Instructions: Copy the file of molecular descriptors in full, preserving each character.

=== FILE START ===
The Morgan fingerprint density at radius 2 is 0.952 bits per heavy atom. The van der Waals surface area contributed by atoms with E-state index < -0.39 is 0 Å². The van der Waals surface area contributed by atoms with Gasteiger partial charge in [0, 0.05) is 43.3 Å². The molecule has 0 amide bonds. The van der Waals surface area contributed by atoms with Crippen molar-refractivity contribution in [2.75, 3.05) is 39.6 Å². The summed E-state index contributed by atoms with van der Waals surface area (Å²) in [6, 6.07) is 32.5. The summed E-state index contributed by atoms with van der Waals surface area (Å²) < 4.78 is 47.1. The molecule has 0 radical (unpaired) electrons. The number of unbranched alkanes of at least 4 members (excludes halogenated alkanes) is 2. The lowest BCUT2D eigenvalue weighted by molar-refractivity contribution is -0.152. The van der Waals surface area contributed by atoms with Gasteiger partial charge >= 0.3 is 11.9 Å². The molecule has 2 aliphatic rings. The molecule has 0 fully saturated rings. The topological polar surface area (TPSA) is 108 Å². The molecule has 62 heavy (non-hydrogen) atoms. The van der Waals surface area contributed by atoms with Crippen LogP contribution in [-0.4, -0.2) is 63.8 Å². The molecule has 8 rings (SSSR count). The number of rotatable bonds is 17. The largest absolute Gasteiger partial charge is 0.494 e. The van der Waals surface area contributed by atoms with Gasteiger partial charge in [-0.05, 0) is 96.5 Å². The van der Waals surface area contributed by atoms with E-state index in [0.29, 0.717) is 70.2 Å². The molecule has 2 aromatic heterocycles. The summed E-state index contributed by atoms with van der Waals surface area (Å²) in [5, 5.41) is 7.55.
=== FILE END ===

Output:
The Morgan fingerprint density at radius 2 is 0.952 bits per heavy atom. The van der Waals surface area contributed by atoms with E-state index < -0.39 is 0 Å². The van der Waals surface area contributed by atoms with Gasteiger partial charge in [0, 0.05) is 43.3 Å². The molecule has 0 amide bonds. The van der Waals surface area contributed by atoms with Crippen molar-refractivity contribution in [2.75, 3.05) is 39.6 Å². The summed E-state index contributed by atoms with van der Waals surface area (Å²) in [6, 6.07) is 32.5. The summed E-state index contributed by atoms with van der Waals surface area (Å²) < 4.78 is 47.1. The molecule has 0 radical (unpaired) electrons. The number of unbranched alkanes of at least 4 members (excludes halogenated alkanes) is 2. The lowest BCUT2D eigenvalue weighted by molar-refractivity contribution is -0.152. The van der Waals surface area contributed by atoms with Gasteiger partial charge >= 0.3 is 11.9 Å². The molecule has 2 aliphatic rings. The molecule has 0 fully saturated rings. The topological polar surface area (TPSA) is 108 Å². The molecule has 62 heavy (non-hydrogen) atoms. The van der Waals surface area contributed by atoms with Crippen LogP contribution in [-0.4, -0.2) is 63.8 Å². The molecule has 8 rings (SSSR count). The number of rotatable bonds is 17. The largest absolute Gasteiger partial charge is 0.494 e. The van der Waals surface area contributed by atoms with Gasteiger partial charge in [-0.05, 0) is 96.5 Å². The van der Waals surface area contributed by atoms with E-state index in [0.29, 0.717) is 70.2 Å². The molecule has 2 aromatic heterocycles. The summed E-state index contributed by atoms with van der Waals surface area (Å²) in [5, 5.41) is 7.55.